A basic compression gauge kit is inexpensive (maybe $20). Any friend or neighbor who repairs engines will have one (or several).

    Unlike a land vehicle, a PWC engine always has the water load on the jet pump impeller. If the engine torque and power are low because one cylinder is weak, it just cannot twist the impeller hard enough to get fully into the power RPM band for the 'good' cylinders. Hence the really low RPM in the water.

  7. #7
    Okay I will go to advance in the am and pick one up. What should I be looking for on pressure on the cylinders. I just watched the video on checking engines on your links and they found a carb not running right.Maybe I will luck out. But I will pu gauge in the am screw it in and check each cylinder is there an allowable variace for each one or should they all be the same. And if there is a problem with low compression I guess I am out of luck I am sure its reall expensive. What all new engine.

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    Quote Originally Posted by K-9 View Post
    ...What should I be looking for on pressure on the cylinders?

    But I will pu gauge in the am, screw it in and check each cylinder

    ...is there an allowable variance for each one or should they all be the same?

    And if there is a problem with low compression I guess I am out of luck I am sure its really expensive...
    Compression gauges vary somewhat in absolute pressure readings, but typical compression numbers would be about 120PSI, give or take.

    A healthy engine will have each cylinder PSI within 5% of the others. More than a 10% PSI difference from highest to lowest cylinder means the engine has a problem.

    Depending on what you find, we can discuss your options.

  9. #9
    Okay good news, I got a compression gauge checked all three cylinders all at 130 on the gauge. I first checked by cranking three times with lanyard off got 130psi, then I put lanyard in unit fired all cylinders firing with plug out. I did change plugs while I had them out gaped them per mfg specs at .028 they are ngk plugs br8es. Should I take off the carbs and check the individual filters on each carb? I just dont wanna get into ripping the carbs all apart as I have never done that and I dont have any parts or o-rings or gaskets. Unless I really need to do it. Can I remove the carbs and check the filters on each one without getting to into them. Any other ideas. Thank You again...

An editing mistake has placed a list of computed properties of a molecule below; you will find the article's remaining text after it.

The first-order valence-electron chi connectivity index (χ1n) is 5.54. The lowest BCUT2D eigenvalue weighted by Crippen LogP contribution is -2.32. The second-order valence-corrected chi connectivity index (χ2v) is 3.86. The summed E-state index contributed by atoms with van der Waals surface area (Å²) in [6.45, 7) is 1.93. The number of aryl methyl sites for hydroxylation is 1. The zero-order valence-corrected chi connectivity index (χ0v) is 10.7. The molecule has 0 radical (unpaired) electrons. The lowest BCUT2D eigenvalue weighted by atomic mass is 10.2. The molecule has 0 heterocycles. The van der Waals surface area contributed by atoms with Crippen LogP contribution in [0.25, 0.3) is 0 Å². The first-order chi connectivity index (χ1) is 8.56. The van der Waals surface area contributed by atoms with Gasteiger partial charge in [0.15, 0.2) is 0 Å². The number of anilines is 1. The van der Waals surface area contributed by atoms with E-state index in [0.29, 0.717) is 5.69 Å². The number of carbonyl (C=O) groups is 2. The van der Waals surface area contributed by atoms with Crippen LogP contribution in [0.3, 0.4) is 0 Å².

10. #10
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    You have good compression on all three cylinders

    You have strong spark on all three cylinders? Good.

    That leaves the fuel system, from fuel tank through the carbs.

    I would say now is the time to purchase three carb rebuild kits. Genuine OEM kits, not aftermarket.

    There is plenty of info around here to guide you in the rebuild. Work on one carb at a time. Keep track of which cylinder each carb came from.

    Take your time, and work in a clean workspace. Cleanliness and care are the keys to successful carburetor work.

    Take photos as you go, in case you need to review where something was before you took it off.

    Be sure to spray carb cleaner through the small orifices and passages in the carbs. Wear eye protection when spraying the cleaner.

    Once everything is clean and dry, work through the re-assembly.

    Once you have done a couple, you will find the work goes faster.

    Before you install the rebuilt carbs, replace all the fuel lines.

    Also clean out and inspect the fuel selector valve. Replace and lightly grease the O-ring if there is any question about how well it is sealing.

    It is important that the fuel system be completely free of air leaks, as the fuel lines are under suction from the fuel tank up to the fuel pump on the carbs.

    Air leaks allow bubbles into the fuel flow, which weakens the fuel pressure into the carbs.